The iPad’s Identity Crisis

The iPad’s Identity Crisis

My computer needs are different from pretty much all of my coworkers at Gizmodo. I’m not a gamer, I’m not looking to build my own PC. I don’t even need to use it to word process all that much”I’m a social editor, only occasionally moonlighting as a blogger. So when the 2012 MacBook Pro I had shat the bed two years ago, just as I got my first full-time job as the Earther social editor, I wasn’t going to shell out $US1200 ($1,735) for a Netflix-and-iMessage machine. I considered Chromebooks, and there are a lot of Windows machines in the $US500 ($723)-600 range that could pack a punch for the functionality I needed. But being so fully enmeshed in the Apple ecosystem, switching over felt like paying a moderate price to be inconvenienced. After nearly two months using the $US330 ($477) 10.2 inch iPad, I’ve realised I’m essentially damning myself to the same fate all over again.

Before using the iPad this fall, I’d never spent time with a tablet. I’m not not a gadget person, but getting an iPad never made sense to me. As already mentioned, I’m not a gamer, and I’m not a creative type that needs the Apple Pencil (even if it can be fun to use). For me, the iPad needed to solve a couple of issues in order to be worth it: web browsing, iMessage, emailing, basic word processing and work-from-home-ing, and streaming services like Netflix. Going into it, I knew that the iPad wouldn’t be able to replace a computer”even though that’s what Apple’s trying to position this new generation of iPads as, with their USB compatibility, file sharing, and USB-C screen mirroring capabilities.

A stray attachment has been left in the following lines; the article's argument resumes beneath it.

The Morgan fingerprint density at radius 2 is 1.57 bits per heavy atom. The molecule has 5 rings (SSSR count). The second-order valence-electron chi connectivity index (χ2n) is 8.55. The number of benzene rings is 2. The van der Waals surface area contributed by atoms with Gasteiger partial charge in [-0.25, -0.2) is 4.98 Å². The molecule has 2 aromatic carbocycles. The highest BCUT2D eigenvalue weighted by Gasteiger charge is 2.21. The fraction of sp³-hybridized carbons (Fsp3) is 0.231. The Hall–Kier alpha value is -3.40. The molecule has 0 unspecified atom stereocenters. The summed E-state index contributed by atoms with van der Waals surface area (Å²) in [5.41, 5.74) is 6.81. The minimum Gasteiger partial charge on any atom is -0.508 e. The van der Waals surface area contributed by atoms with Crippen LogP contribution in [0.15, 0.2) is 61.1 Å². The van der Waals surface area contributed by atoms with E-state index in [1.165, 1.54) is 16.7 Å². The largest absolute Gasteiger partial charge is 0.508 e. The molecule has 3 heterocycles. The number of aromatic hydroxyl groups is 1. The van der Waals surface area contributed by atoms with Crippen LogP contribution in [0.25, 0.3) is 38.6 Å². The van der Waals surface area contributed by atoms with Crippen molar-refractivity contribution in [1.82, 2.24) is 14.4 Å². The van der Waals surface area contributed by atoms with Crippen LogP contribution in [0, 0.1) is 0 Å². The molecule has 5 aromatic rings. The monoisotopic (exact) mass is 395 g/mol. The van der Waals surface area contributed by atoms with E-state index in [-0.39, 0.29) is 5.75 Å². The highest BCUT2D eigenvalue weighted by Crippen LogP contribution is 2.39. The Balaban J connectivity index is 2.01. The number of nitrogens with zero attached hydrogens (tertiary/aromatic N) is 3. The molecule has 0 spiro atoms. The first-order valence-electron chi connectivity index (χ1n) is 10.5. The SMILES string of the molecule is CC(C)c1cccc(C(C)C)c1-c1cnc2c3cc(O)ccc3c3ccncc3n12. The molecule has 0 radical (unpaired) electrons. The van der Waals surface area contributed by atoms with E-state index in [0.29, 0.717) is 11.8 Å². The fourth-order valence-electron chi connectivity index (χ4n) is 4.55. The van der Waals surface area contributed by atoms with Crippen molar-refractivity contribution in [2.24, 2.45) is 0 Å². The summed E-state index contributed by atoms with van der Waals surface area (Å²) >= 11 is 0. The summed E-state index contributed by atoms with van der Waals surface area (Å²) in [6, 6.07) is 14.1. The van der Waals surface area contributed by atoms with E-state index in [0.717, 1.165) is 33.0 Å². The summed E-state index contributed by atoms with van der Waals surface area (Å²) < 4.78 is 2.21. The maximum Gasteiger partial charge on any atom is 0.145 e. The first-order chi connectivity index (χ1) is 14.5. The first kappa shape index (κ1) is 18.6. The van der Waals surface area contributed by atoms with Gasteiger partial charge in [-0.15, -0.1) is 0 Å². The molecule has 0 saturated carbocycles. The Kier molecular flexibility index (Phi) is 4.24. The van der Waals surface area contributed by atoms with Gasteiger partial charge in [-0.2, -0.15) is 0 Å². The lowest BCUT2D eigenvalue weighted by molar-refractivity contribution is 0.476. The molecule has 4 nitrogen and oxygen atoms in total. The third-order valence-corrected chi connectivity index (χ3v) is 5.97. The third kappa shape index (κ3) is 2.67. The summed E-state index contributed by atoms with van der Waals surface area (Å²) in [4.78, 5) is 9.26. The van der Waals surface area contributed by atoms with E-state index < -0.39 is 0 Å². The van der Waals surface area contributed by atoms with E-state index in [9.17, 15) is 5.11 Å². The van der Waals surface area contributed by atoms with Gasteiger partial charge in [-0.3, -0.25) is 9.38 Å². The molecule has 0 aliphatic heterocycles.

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Apple is pushing the iPad at people like me, people who have an iPhone, likely have AirPods, and are looking for a device that they can use at home when their only real computer is what they’re given at work. We’re deep in the Apple ecosystem, and have been for years, and here’s another opportunity to stay in it without paying too much of a premium. That’s the idea at least.

The iPad is pretty good”and it could be a lot better if I could get over the identity whiplash I get every time I use it. My biggest problem is that while it’s leaning hard towards being a laptop, Apple’s indecisions about its other qualities keep dragging it back into this murky grey area that doesn’t make it the perfect substitute that Apple’s marketing wants it to be. This isn’t about the OS or the keyboard. It’s almost entirely an apps problem. 

The biggest (and worst) way that this rears its head is how the iPad, upon setup, downloads all of the apps that have ever been in your iCloud”even if they’re not iPadOS compatible. After deleting all of the superfluous apps that I don’t use anymore (here’s looking at you, flashlight app from 2009), I was left with many of the ones I use on my phone like Google Drive/Docs/etc (ones that seemed obvious that I’d be using on the iPad), but also ones that I use all the time, but absolutely suck on the iPad, like Co-Star and Venmo.

While I might find myself using an iPhone-first app like Instagram or Tinder on desktop in a pinch, I almost always reach for my phone since they’re apps… clearly designed to be used on my phone. The iPad OS versions are a different kind of as useless as the desktop variants. Many are the iPhone version, stuck in portrait mode and teeny tiny in the centre of the screen. Yeah, I could use them, but it’s a shitty experience that leaves me picking up my phone instead.

For most people, it doesn’t make sense to have these iPhone only apps on the iPad if they’re trying to use it as a stand-in for the laptop: If you’re not going to use these apps on desktop, then you absolutely don’t need them on this device.

So from the second you sync your brand new device with your iCloud login, you’re left confused about why Apple’s replicating your phone on something bigger and with a keyboard. There should at least be an option to opt-out of getting all of the apps to immediately start downloading to the device.